Our Project Evil Mustang Gets A Set Of Custom Headers

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Our Project Evil Mustang Gets A Set Of Custom Headers


Creating custom part solutions for a build is a requirement when you’ve decided to go in a unique direction with your car. One of the more common areas that need a one-off touch is the exhaust system of a racecar, especially the headers. Our Project Evil Mustang needed some custom pipes made so we turned to Burns Stainless to get the materials to fabricate a killer exhaust.

After the KBX Performance-built small block Ford engine was tucked away between the fenders of Evil and the Vortech blower was bolted on it was time to start creating the car’s exhaust. Fabricating the headers would require high-quality materials due to the extreme environment the car would be operating in.

Vince Roman from Burns Stainless has been assisting racers all over the world for years in the selection process of materials for headers. When preparing to fabricate exhaust, Vince explains why you need to pay attention to the material you select based on the project.

“In most applications, 304 stainless steel is a worthy material to use. It’s good up to about 1400 degrees Fahrenheit, anything about that and you want to go to 321 stainless steel. I don’t think for this application you will see anything close to or above 1400 degrees, so that’s why we went 304. The exhaust gas temperature depends on build and tune — we don’t see typically see above 1400 degrees.”

Since Evil will be using a supercharger as its power-adder, going with the 304 stainless made the most sense. This material provides enough strength for building the headers we need and has the correct amount of heat tolerance, too. There are other materials available, like Inconel 625 steel that will work with high temperatures that Burns offers, however, that would be overkill for this project.

Selecting the correct material for your custom exhaust is the first step in the fabrication process, after that the next important step is picking the wall thickness of the tubing. A balance needs to be struck when choosing the tubing gauge used between the thickness required for the job, and saving weight in a drag racing application.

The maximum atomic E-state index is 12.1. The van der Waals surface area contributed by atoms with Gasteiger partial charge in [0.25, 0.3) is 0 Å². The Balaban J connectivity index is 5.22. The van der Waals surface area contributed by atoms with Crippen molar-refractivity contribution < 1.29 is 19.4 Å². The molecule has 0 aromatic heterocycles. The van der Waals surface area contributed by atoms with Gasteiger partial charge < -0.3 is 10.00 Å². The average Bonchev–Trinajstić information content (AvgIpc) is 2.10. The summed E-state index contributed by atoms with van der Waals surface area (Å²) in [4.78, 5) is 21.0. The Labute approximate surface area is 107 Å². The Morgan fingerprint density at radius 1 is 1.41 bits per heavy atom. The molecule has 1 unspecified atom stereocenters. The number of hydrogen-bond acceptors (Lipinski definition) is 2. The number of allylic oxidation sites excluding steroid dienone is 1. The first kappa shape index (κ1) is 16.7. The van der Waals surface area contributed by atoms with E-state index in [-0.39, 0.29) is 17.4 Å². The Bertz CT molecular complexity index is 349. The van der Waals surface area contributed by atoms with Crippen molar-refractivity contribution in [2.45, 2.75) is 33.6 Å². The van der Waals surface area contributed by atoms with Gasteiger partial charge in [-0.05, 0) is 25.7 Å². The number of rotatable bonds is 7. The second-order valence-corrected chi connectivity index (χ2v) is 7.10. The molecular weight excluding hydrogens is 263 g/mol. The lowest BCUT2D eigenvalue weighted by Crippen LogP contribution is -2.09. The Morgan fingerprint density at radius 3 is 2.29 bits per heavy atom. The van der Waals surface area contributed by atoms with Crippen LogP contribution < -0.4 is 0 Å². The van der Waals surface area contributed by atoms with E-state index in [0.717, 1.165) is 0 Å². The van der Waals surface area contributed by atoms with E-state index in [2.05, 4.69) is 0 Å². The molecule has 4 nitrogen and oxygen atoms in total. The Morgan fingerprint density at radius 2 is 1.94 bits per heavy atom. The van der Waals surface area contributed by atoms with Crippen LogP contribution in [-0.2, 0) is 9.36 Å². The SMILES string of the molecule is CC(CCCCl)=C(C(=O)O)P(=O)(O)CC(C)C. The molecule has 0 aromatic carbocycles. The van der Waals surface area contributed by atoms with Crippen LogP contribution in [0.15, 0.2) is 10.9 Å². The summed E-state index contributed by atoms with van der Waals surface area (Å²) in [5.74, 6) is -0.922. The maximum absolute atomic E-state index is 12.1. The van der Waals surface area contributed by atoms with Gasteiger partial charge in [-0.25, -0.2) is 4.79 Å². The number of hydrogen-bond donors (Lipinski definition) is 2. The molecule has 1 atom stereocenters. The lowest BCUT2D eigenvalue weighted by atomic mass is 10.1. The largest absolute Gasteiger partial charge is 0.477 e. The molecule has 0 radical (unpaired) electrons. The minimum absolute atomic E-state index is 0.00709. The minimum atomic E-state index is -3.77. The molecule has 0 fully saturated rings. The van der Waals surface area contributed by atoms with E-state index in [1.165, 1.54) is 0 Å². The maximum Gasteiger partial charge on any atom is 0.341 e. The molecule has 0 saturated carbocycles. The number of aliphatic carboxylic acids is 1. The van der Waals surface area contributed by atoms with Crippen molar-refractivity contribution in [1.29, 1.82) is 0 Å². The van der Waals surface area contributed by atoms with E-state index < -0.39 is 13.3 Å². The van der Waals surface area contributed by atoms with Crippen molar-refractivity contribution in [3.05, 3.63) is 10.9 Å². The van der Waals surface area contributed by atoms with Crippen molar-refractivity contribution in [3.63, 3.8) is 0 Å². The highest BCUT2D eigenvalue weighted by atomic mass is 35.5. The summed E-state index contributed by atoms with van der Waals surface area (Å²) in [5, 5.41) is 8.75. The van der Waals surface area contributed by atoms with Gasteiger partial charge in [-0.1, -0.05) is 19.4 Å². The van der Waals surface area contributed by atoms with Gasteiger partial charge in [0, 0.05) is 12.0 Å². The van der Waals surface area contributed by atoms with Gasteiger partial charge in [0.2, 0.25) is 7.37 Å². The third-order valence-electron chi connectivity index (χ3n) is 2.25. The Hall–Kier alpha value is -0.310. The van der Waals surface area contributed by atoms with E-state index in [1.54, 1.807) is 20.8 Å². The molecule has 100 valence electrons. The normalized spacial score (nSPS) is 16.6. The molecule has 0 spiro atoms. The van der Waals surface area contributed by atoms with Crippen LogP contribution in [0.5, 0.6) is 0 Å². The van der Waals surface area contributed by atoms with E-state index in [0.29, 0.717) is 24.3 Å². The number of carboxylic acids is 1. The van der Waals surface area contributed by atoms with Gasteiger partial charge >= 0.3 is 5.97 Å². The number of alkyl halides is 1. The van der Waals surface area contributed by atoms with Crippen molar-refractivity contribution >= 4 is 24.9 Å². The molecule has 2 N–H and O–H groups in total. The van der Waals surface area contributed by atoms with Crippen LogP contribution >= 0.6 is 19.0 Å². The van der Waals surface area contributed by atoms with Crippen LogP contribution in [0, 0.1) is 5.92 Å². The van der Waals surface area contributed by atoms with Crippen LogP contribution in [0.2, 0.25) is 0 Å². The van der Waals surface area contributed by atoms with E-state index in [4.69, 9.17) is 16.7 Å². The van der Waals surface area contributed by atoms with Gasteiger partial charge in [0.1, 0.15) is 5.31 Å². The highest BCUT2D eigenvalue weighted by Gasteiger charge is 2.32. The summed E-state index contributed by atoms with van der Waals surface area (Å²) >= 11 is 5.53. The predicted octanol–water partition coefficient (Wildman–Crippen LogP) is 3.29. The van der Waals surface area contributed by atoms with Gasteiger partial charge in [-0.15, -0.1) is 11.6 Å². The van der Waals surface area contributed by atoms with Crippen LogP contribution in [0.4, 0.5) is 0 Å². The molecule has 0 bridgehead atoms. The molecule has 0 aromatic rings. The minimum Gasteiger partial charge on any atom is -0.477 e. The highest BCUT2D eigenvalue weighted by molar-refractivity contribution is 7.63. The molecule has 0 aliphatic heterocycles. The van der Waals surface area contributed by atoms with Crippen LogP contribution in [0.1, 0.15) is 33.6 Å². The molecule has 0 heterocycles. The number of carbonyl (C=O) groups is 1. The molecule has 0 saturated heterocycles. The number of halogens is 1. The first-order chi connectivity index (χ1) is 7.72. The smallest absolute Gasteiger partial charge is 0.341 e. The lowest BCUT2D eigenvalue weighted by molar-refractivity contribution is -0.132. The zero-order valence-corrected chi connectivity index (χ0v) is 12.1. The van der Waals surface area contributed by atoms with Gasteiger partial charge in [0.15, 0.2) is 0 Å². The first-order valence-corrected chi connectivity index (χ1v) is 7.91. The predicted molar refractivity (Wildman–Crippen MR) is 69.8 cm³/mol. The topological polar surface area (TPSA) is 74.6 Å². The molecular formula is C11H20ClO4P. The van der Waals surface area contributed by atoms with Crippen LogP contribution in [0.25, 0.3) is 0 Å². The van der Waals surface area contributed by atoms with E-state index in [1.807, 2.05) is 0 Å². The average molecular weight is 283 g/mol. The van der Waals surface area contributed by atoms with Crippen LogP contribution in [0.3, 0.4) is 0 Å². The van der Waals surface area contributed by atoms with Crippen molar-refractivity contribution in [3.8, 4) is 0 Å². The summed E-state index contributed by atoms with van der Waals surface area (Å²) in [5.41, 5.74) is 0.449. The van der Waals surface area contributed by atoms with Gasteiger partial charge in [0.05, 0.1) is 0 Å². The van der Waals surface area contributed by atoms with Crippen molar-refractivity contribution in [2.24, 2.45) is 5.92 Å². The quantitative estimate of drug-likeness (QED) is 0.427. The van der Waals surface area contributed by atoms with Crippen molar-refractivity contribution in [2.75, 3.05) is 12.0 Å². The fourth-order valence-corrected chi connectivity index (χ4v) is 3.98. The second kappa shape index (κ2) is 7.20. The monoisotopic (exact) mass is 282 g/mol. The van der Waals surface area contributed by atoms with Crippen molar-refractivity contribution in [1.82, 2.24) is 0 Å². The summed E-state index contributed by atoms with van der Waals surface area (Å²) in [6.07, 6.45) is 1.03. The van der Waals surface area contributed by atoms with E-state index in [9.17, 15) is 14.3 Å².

For Evil, a stepped header approached was used to make sure the headers would not only be sized correctly but be strong enough to deal with any violent chassis movements.

“Normally, for a drag racing application we recommend 18-gauge wall material. What we did here, since it’s a blower car and there’s the possibility for tire shake, we went with a stepped header. The first step we decided to go with 16-gauge wall thickness just to give the headers additional strength at the port where you’ll see the highest stress because of the temperatures. It’s good to put the strength in that location. It will help it minimize cracking as well. We then went to the 18-gauge tubing for the rest of the header,” Vince explains.

Now that the materials had been selected it was time to begin the process of building the headers. We already had an idea on what the final product needed to look like before anything was ordered, but not everyone has that kind of experience. For those looking to build their first set of headers, Burns Stainless has a library of knowledge on their website that you can check out, along with a very helpful YouTube channel that is packed with information.

According to Vince, having good welding habits is critical in building a set of quality headers. If you don’t use a good technique or the right equipment there will be issues during the fabrication process.

“One of the best things people can do is follow the fundamentals like back purging all the welds when working with stainless steel. If you don’t back purge you run the risk of forming carbide precipitates that reduce the strength of the weld. You want to be sure you’re using good practices with the welds so there’s no undercuts or things like that. A good weld should be as strong as the base material. We only do TIG-style welding here at Burns for anything we make. Most production headers are done via MIG and produce strong welds. If you don’t have a good welder or practice enough, MIG wire will go through the wall and cause exhaust flow issues. You can also have rough welds with MIG that will cause stress risers in thinner materials.”

Having a quality set of headers to expel exhaust gasses from your engine will help it run at peak efficiency and generate maximum horsepower. Special thanks to Vince Roman and Burns Stainless for assisting with creating an outstanding set of pipes for Project Evil. Make sure you stay tuned to Dragzine and follow the project here to see what kinds of times Evil lays down when it hits the track.



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